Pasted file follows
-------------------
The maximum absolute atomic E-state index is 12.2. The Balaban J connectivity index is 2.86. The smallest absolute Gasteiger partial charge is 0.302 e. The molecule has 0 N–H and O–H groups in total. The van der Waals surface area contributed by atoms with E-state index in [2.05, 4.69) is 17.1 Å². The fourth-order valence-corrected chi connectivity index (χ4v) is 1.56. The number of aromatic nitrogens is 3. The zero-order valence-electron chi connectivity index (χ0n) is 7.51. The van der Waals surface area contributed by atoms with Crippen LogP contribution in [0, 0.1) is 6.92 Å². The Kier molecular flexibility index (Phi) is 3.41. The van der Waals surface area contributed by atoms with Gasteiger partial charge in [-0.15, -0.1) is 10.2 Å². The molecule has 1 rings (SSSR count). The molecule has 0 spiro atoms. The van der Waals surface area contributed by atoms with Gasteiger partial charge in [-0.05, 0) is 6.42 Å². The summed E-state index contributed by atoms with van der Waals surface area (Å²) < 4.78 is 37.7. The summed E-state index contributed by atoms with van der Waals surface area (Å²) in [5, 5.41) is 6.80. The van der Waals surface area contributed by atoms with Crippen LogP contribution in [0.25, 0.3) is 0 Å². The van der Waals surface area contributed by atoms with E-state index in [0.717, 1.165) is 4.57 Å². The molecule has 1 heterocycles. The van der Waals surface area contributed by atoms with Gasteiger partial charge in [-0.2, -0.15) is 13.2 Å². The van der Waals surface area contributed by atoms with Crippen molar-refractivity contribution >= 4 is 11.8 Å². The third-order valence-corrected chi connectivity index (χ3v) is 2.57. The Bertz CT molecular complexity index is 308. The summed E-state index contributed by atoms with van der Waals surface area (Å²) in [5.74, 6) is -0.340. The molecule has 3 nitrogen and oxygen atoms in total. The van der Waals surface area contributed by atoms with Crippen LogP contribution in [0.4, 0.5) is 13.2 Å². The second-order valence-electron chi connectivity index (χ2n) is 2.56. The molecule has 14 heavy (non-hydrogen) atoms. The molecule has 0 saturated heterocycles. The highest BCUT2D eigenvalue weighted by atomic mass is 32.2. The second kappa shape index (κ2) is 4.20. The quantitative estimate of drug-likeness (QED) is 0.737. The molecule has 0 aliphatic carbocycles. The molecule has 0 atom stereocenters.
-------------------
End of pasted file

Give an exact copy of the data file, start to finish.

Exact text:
The maximum absolute atomic E-state index is 12.2. The Balaban J connectivity index is 2.86. The smallest absolute Gasteiger partial charge is 0.302 e. The molecule has 0 N–H and O–H groups in total. The van der Waals surface area contributed by atoms with E-state index in [2.05, 4.69) is 17.1 Å². The fourth-order valence-corrected chi connectivity index (χ4v) is 1.56. The number of aromatic nitrogens is 3. The zero-order valence-electron chi connectivity index (χ0n) is 7.51. The van der Waals surface area contributed by atoms with Crippen LogP contribution in [0, 0.1) is 6.92 Å². The Kier molecular flexibility index (Phi) is 3.41. The van der Waals surface area contributed by atoms with Gasteiger partial charge in [-0.15, -0.1) is 10.2 Å². The molecule has 1 rings (SSSR count). The molecule has 0 spiro atoms. The van der Waals surface area contributed by atoms with Gasteiger partial charge in [-0.05, 0) is 6.42 Å². The summed E-state index contributed by atoms with van der Waals surface area (Å²) < 4.78 is 37.7. The summed E-state index contributed by atoms with van der Waals surface area (Å²) in [5, 5.41) is 6.80. The van der Waals surface area contributed by atoms with Crippen LogP contribution in [0.25, 0.3) is 0 Å². The van der Waals surface area contributed by atoms with E-state index in [0.717, 1.165) is 4.57 Å². The molecule has 1 heterocycles. The van der Waals surface area contributed by atoms with Gasteiger partial charge in [-0.2, -0.15) is 13.2 Å². The van der Waals surface area contributed by atoms with Crippen molar-refractivity contribution >= 4 is 11.8 Å². The third-order valence-corrected chi connectivity index (χ3v) is 2.57. The Bertz CT molecular complexity index is 308. The summed E-state index contributed by atoms with van der Waals surface area (Å²) in [5.74, 6) is -0.340. The molecule has 3 nitrogen and oxygen atoms in total. The van der Waals surface area contributed by atoms with Crippen LogP contribution in [0.4, 0.5) is 13.2 Å². The second-order valence-electron chi connectivity index (χ2n) is 2.56. The molecule has 14 heavy (non-hydrogen) atoms. The molecule has 0 saturated heterocycles. The highest BCUT2D eigenvalue weighted by atomic mass is 32.2. The second kappa shape index (κ2) is 4.20. The quantitative estimate of drug-likeness (QED) is 0.737. The molecule has 0 aliphatic carbocycles. The molecule has 0 atom stereocenters.